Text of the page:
Fishermen find rocket engine

Peter Beck (left) and Mark Rocket. File photo / Doug Sherring
Peter Beck (left) and Mark Rocket. File photo / Doug Sherring

A booster from New Zealand's first home-grown space rocket has been found in good condition.

The first stage booster was located by a fisherman about half an hour by boat from Great Mercury Island, off the Coromandel coast, this morning.

Rocket Lab director Mark Rocket said the booster, which provided the main thrust to launch the rocket, would provide valuable data about how the engine burnt.

The payload had not been found and was likely to be "bobbing in the ocean" about 50km away, he said.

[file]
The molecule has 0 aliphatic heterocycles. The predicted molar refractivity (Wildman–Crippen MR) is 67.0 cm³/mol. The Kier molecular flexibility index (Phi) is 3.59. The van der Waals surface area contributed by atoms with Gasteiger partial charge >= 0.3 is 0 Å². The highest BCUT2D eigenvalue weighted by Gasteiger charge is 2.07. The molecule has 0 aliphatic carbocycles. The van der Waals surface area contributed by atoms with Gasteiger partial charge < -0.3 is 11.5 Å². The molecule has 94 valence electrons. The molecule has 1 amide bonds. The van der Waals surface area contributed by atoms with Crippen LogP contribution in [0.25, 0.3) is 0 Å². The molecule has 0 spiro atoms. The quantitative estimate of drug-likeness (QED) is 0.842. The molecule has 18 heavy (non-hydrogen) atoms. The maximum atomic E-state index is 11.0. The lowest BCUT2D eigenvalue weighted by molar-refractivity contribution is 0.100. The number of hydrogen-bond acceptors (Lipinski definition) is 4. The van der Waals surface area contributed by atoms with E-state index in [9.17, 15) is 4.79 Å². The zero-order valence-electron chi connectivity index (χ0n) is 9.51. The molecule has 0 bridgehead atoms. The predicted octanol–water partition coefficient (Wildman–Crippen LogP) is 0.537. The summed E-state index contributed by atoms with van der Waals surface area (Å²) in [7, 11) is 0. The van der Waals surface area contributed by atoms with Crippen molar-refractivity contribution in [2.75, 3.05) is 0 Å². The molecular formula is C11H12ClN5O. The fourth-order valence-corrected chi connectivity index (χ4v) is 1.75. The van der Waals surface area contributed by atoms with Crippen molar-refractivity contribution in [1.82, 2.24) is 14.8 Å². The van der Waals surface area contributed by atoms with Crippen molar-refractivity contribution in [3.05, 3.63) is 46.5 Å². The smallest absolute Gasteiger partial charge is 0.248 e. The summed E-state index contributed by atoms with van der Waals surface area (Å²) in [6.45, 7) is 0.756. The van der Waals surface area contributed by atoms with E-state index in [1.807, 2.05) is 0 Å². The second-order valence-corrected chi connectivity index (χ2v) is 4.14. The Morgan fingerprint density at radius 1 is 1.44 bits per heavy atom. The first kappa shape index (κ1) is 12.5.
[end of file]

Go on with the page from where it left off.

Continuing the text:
Mr Rocket was optimistic of finding the payload in good condition and urged any marine traffic in the area to keep a lookout and take note of GPS co-ordinates.

The rocket, dubbed Manu Karere, or Bird Messenger, was launched from Great Mercury Island yesterday afternoon.

The six-metre long, 60kg, rocket reached its target speed of up to Mach 5, or 5000km/h, and flew to an altitude of at least 100km before splashing down.

Mr Rocket said once found, the payload should not be handled as it was "potentially hazardous" and contained delicate instruments.


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